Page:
MDTea Episode 1: Comprehensive Geriatric Assessment
Presented by: Jo Preston & Iain Wilkinson, Geriatricians at Surrey and Sussex Healthcare NHS Trust.
Posted on 19th January 2016
The first MDTea podcast explains what the Comprehensive Geriatric Assessment, or CGA, is about and why it matters for older people. Specifically, it explores the role each member of the MDT in the process to create a person centred plan.
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You can download the show notes here.
Episode 1 Show Notes
Comprehensive Geriatric Assessment
Presented & Written by: Dr Jo Preston & Dr Iain Wilkinson
Broadcast Date: 19th January 2016
- To understand and be able to define the a comprehensive geriatric assessment as a patient centred multidisciplinary process
- To recall the components of a CGA
- To understand and explain the role of CGA and the evidence for it in managing older patients
- To identify settings where the CGA is appropriate
- To treat older patients with respect and identify the need for a CGA to others
- To understand the role of each member of the MDT in delivering CGA
Formal / Scientific Definition:
‘A multidimensional interdisciplinary diagnostic process focused on determining a frail elderly person’s medical, psychological and functional capability in order to develop a coordinated and integrated plan for treatment and long-term follow-up’
A process of good, holistic care delivered within a geriatric medicine focused multi-disciplinary team, which goes above and beyond simply managing the acute problem that the person has presented with.
Key Points from Discussion
CGA comprises multiple domains of assessment including
- Physical Symptoms: Pain, continence, Sensory impairment, Musculoskeletal problems, nutritional and skin assessment
- Mental Health symptoms: Mood, cognitive impairment
- Functional abilities and living environment
- Social support networks
When this approach is compared to ‘usual medical care’ it leads to better outcomes. Usual medical care would be, for example, addressing just the problem the person presented with, e.g. pneumonia, in isolation.
Those who underwent a CGA were more likely to be alive, less likely to have physically deteriorated and more likely to be living with a lower level of dependency than those who did not. The effect was seen at both 6 and 12 months later.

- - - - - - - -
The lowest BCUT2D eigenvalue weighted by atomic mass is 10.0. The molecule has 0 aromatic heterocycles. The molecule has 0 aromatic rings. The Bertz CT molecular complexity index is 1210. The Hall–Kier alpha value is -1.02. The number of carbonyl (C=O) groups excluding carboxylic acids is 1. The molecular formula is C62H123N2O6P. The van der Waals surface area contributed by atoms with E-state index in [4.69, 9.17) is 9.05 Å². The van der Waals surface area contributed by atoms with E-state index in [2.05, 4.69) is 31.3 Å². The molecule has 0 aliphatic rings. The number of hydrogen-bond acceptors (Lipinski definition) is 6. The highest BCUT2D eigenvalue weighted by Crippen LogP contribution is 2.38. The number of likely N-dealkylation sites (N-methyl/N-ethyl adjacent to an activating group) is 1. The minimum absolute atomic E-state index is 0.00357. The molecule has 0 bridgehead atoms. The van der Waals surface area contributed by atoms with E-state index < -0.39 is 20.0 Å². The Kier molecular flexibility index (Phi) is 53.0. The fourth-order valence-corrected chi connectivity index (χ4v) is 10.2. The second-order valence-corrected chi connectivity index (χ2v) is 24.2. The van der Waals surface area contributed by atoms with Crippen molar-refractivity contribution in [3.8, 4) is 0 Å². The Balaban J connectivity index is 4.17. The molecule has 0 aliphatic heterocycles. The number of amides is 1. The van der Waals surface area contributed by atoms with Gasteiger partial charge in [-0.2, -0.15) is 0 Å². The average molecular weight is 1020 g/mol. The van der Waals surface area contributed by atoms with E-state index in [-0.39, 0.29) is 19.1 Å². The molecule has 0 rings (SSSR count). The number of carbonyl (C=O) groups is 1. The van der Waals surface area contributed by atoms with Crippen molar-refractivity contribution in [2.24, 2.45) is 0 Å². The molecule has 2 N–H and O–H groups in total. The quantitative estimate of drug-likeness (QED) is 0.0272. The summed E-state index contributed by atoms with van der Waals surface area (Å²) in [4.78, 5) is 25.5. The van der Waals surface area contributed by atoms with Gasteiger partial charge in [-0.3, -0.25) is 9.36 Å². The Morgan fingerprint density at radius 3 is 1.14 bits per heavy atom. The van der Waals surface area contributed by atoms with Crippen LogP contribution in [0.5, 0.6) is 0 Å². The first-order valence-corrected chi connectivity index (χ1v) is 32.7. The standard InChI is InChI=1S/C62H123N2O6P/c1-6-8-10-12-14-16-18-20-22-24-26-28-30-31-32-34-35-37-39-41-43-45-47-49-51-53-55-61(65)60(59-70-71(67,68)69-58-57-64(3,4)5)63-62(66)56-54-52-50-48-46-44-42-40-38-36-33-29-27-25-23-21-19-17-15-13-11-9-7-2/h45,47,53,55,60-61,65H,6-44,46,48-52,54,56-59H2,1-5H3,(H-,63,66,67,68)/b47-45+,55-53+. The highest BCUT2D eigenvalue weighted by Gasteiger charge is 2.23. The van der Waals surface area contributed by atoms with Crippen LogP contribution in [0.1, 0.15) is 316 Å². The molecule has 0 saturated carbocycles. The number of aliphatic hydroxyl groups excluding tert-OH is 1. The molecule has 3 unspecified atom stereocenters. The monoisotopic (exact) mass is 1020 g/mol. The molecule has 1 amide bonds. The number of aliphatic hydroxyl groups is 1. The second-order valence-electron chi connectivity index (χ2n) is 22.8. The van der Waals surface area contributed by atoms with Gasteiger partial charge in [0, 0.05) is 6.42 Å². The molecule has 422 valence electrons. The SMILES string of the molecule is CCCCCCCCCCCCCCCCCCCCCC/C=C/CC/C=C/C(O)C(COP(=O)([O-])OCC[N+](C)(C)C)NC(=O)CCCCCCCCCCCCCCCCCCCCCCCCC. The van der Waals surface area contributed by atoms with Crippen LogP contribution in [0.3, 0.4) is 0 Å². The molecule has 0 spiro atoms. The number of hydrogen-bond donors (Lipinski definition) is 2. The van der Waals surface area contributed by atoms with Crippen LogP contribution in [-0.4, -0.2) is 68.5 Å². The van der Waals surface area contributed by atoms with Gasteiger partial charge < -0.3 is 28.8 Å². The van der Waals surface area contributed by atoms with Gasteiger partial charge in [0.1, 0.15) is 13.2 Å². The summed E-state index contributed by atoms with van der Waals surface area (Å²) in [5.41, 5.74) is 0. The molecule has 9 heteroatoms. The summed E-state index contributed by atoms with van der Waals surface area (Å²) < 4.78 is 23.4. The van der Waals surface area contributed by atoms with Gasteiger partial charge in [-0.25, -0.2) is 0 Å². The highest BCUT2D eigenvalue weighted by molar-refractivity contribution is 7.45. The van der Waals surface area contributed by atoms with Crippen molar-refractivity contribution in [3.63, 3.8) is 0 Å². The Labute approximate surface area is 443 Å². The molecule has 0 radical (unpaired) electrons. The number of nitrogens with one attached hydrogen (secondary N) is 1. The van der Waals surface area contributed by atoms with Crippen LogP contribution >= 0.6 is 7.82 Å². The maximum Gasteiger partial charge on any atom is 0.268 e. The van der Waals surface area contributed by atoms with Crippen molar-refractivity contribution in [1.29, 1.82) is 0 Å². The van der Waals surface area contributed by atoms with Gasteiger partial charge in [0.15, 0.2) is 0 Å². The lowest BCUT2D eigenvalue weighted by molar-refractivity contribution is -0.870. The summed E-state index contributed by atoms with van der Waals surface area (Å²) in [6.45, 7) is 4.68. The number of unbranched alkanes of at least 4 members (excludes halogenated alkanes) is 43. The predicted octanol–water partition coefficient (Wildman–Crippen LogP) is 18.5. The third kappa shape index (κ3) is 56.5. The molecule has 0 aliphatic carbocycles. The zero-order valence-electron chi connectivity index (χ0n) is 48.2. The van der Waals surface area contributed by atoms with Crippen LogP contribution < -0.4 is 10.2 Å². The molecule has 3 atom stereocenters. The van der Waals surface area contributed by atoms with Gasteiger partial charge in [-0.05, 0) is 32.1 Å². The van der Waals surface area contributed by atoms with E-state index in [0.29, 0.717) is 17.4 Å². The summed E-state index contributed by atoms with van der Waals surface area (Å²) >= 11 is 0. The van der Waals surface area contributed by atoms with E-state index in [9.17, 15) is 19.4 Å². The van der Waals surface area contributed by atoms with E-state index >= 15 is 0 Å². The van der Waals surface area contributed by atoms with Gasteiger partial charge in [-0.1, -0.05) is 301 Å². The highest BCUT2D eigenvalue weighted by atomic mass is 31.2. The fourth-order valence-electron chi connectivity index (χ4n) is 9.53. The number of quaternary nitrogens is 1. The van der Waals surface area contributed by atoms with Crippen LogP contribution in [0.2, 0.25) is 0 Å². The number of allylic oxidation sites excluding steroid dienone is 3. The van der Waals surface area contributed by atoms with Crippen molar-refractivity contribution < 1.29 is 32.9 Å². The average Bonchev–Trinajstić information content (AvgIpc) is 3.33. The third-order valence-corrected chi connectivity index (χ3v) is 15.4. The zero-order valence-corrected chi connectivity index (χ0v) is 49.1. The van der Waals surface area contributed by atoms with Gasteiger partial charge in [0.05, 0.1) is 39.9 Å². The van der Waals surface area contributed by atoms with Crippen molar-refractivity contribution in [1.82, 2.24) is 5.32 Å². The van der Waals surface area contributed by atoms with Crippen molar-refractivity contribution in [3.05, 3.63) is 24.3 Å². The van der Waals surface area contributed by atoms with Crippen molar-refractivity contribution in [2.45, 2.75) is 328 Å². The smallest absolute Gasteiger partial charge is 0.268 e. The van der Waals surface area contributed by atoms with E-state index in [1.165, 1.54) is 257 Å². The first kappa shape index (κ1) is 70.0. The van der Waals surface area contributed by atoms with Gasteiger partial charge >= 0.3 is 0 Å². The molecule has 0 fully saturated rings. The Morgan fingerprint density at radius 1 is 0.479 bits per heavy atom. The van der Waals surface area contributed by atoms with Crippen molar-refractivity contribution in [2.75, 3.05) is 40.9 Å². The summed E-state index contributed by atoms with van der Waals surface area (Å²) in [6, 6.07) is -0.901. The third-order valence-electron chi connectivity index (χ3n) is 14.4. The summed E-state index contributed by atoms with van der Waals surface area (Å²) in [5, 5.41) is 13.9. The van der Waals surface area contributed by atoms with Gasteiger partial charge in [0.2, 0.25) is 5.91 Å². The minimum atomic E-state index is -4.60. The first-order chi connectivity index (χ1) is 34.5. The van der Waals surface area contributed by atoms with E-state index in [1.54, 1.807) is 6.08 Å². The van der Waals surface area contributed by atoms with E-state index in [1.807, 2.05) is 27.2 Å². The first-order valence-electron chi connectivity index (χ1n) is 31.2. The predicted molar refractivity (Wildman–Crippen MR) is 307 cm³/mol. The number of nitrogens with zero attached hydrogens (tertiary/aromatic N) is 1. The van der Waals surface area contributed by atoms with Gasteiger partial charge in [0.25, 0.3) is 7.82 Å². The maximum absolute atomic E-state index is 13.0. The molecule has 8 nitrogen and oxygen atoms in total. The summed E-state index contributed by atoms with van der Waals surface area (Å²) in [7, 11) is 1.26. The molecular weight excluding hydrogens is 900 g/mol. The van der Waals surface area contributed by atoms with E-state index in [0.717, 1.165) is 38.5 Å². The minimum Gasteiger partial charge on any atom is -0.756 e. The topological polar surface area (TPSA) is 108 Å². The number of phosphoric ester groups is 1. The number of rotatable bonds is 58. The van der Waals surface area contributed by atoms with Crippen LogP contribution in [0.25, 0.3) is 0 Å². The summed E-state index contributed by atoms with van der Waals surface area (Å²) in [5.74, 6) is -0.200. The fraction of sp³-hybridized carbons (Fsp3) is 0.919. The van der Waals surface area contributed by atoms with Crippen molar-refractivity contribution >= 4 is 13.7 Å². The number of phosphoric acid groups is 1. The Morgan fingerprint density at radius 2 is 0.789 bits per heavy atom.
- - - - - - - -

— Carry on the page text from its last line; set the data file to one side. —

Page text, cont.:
- At 6 months, this equates to a number needed to treat of 17 (95% CI 50 to 10) to avoid one unnecessary death or deterioration or 20 for institutionalisation.
- NNT 25 at 12 months
The benefit for delivery of CGA seems to only be present in the context of a whole team approach. When multidisciplinary teams did not take responsibility for the patient, for example, a one off review, then the effect was not seen. In the majority of studies, this meant patients being transferred to a ward for older adults.
The success of CGA as a model of care has been so successful that moves are being made to provide it to more people who may benefit. There is growing evidence for delivery of CGA outside of the traditional older person’s ward. For example in the Emergency Department.
Also, in the community. The DEED study showed that using only the trigger ‘older than 65 and attending ED for any reason’, to prompt community CGA was successful.
A Randomized, Controlled Trial of Comprehensive Geriatric Assessment and Multidisciplinary Intervention After Discharge of Elderly from the Emergency Department. The DEED II Study. DEED study – J Am Geriatr Soc 52:1417–1423, 2004.
More recently, the British Geriatrics Society have advocated the identification of frailty pro-actively in the community through publishing guidance called ‘Fit for Frailty’. The current link can be found here but note that the website changes often.
Request for reference to Communities of Practice:
Lave and Wenger: Situated Learning: Legitimate Peripheral Participation. 1991 and Communities of Practice: Learning, Meaning and Identity. Wenger 2000
This episode covers the following areas (n.b not all areas are covered in detail in this single episode):
|NHS Knowledge Skills Framework||Suitable to support staff at the following levels:
Continuity of care
Patient as centre of care
Interactions with different specialties and other professions
|Foundation Programme Curriculum 2016||2. Patient centred care
6. Interface with other healthcare professionals
7. Interaction with colleagues
10. The frail patient
16. Demonstrates understanding of the principles of health promotion and illness prevention
|Core Medical Training||Team working and patient safety
Management of long term conditions and promoting self-care
Communication with colleagues and cooperation
Evidence and guidelines
|GPVTS program||Section 2.03 The GP in the Wider Professional Environment
Section 3.05 – Managing older adults
|ANP (Draws from KSF)||Section 4. History taking KSF Core 1 Level 4
Section 6. Clinical examination KSF HWB4 Level 4
Section 9. CGA process KSF Core 2 Level 4 Section 7
Section 10. CGA process KSF HWB7 level 4
Section 22. Teamworking and patient safety KSF Core 2 Level 1.